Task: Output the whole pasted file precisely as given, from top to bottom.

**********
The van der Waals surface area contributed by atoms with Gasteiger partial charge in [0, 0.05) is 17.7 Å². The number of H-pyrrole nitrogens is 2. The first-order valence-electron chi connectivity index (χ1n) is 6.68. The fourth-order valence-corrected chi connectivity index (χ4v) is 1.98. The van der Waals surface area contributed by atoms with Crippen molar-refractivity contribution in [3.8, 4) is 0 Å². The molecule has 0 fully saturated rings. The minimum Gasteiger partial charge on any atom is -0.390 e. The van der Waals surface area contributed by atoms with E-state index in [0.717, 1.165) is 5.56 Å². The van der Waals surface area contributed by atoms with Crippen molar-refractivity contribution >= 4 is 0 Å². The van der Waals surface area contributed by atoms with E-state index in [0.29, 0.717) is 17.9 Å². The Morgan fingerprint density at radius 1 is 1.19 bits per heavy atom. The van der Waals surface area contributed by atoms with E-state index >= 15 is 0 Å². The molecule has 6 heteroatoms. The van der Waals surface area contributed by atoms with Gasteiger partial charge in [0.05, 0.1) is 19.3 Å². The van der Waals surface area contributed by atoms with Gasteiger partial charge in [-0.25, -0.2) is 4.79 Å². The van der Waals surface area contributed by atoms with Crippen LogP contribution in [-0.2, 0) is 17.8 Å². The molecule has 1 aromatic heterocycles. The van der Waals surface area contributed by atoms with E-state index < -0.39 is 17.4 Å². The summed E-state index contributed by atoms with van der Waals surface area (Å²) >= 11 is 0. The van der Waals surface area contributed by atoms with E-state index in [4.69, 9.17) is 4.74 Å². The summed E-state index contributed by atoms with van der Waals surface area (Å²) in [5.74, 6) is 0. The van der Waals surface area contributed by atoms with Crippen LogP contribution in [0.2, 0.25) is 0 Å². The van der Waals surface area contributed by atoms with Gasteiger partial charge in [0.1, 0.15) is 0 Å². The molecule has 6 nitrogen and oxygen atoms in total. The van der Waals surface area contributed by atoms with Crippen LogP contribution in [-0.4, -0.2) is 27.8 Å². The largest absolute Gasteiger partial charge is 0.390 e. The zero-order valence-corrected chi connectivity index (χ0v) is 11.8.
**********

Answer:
The van der Waals surface area contributed by atoms with Gasteiger partial charge in [0, 0.05) is 17.7 Å². The number of H-pyrrole nitrogens is 2. The first-order valence-electron chi connectivity index (χ1n) is 6.68. The fourth-order valence-corrected chi connectivity index (χ4v) is 1.98. The van der Waals surface area contributed by atoms with Crippen molar-refractivity contribution in [3.8, 4) is 0 Å². The molecule has 0 fully saturated rings. The minimum Gasteiger partial charge on any atom is -0.390 e. The van der Waals surface area contributed by atoms with E-state index in [0.717, 1.165) is 5.56 Å². The van der Waals surface area contributed by atoms with Crippen molar-refractivity contribution >= 4 is 0 Å². The van der Waals surface area contributed by atoms with E-state index in [0.29, 0.717) is 17.9 Å². The Morgan fingerprint density at radius 1 is 1.19 bits per heavy atom. The van der Waals surface area contributed by atoms with E-state index >= 15 is 0 Å². The molecule has 6 heteroatoms. The van der Waals surface area contributed by atoms with Gasteiger partial charge in [0.05, 0.1) is 19.3 Å². The van der Waals surface area contributed by atoms with Gasteiger partial charge in [-0.25, -0.2) is 4.79 Å². The van der Waals surface area contributed by atoms with Crippen LogP contribution in [-0.2, 0) is 17.8 Å². The molecule has 1 aromatic heterocycles. The van der Waals surface area contributed by atoms with E-state index < -0.39 is 17.4 Å². The summed E-state index contributed by atoms with van der Waals surface area (Å²) >= 11 is 0. The van der Waals surface area contributed by atoms with E-state index in [4.69, 9.17) is 4.74 Å². The summed E-state index contributed by atoms with van der Waals surface area (Å²) in [5.74, 6) is 0. The van der Waals surface area contributed by atoms with Crippen LogP contribution in [0.2, 0.25) is 0 Å². The van der Waals surface area contributed by atoms with Gasteiger partial charge in [0.1, 0.15) is 0 Å². The molecule has 6 nitrogen and oxygen atoms in total. The van der Waals surface area contributed by atoms with Crippen LogP contribution in [-0.4, -0.2) is 27.8 Å². The largest absolute Gasteiger partial charge is 0.390 e. The zero-order valence-corrected chi connectivity index (χ0v) is 11.8.